Just as Ophuls was paying tribute to and incorporating cinema’s prehistory in the panorama, Dee’s reworking pays tribute to and incorporates Ophuls. So we have pre-cinema, classical cinema and digital post-cinema all in one dizzying filmic haiku. But it would be hasty to read this as a simple chronology of media. There is nothing to say the pleasures of the simple panorama have been superseded, and certainly nothing to say that the landmarks of Hollywood’s classical period have been surpassed. But it is certainly true that new technologies reinvent and may reinvigorate our relation to the cultural artefacts of earlier epochs. Digitization has made cinema’s history available to new audiences, including artists. My feeling is that this has itself introduced a kind of multiple temporality into the experience of the cinema of the past. A film like Letter From an Unknown Woman may strike us as a very particular product of a specific cultural moment, which of course it is. Yet a film, like any work of art, also belongs to the moment in which we view it. If you are looking at it now, and it means something to you, it is on some level contemporary. I look at Ophuls’ film and I see it as a contemporary film, and I can only suspect that Dee does too. Certainly, anything unsurpassed is contemporary. But what marks our present moment is a tension between parts and wholes. If we like them, films of the past are worlds or times we wish to inhabit, yet we cannot help but subject them to the scrutiny of repetition and fragmentation that characterizes contemporary viewing habits. Watching favoured films is as likely to involve extracting parts of them – scenes, sequences, shots, even frames – as swallowing them whole.
For an artist this is clearly a post-avant garde position, one that is not inclined to throw out hastily the great achievements of the past. But the past cannot be repeated or fully reclaimed either. Dee’s art finds solace in living in the past a little, the present a little and the future a little. To do otherwise in this amnesiac age would now lead to madness. I think Colin MacCabe was quite right when he wrote is his biography of Jean-Luc Godard that “in a world in which we are entertained from cradle to grave whether we like it or not, the ability to rework image and dialogue … may be the key to both psychic and political health.” Whatever pleasures Dee’s films offer us, they also offer this small but important lesson.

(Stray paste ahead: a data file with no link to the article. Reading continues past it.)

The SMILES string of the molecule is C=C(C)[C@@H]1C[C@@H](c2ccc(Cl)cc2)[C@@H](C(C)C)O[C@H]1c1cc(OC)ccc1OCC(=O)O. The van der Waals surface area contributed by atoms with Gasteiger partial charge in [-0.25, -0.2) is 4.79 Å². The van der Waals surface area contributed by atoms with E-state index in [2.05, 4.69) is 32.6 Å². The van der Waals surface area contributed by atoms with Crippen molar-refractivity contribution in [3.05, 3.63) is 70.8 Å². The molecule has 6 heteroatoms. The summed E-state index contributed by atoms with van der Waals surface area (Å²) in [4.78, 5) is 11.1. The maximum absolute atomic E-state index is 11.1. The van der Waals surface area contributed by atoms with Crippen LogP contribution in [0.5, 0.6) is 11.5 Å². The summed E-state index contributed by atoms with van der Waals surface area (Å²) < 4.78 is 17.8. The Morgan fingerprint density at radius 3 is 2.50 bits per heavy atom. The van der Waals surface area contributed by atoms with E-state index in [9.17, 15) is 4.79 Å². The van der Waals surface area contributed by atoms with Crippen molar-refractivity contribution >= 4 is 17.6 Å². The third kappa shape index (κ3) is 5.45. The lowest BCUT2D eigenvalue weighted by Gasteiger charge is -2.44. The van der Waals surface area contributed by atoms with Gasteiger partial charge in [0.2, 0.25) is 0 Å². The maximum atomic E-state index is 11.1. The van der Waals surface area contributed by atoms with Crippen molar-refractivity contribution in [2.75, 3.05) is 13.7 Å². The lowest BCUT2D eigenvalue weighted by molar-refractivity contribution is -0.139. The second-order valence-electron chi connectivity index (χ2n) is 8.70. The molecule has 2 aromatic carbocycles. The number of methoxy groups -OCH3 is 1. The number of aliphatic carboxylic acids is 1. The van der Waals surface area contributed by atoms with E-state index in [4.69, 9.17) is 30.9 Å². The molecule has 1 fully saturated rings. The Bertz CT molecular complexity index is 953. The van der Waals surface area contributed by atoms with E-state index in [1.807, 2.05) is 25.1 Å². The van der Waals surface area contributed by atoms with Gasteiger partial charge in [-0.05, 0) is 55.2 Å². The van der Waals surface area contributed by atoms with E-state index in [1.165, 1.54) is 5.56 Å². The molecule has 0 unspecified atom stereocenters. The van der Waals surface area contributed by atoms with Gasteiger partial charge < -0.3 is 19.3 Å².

Perhaps this is the attraction of the looped film that plays forever (potentially) in the gallery space. While the loop has always struck narrative cinema as an unhealthy aberration, it seems like an ideal means of turning film into a ‘durational object’, one that is able to partake of cinematic time while also preserving art’s long-standing preference for suspension. In this Dee’s loops share a family resemblance to films made specifically for the gallery by Mark Lewis, Victor Burgin, David Claerbout and Kirk Palmer, among others. They point us towards a space of promise somewhere between cinephilia and cineclasm.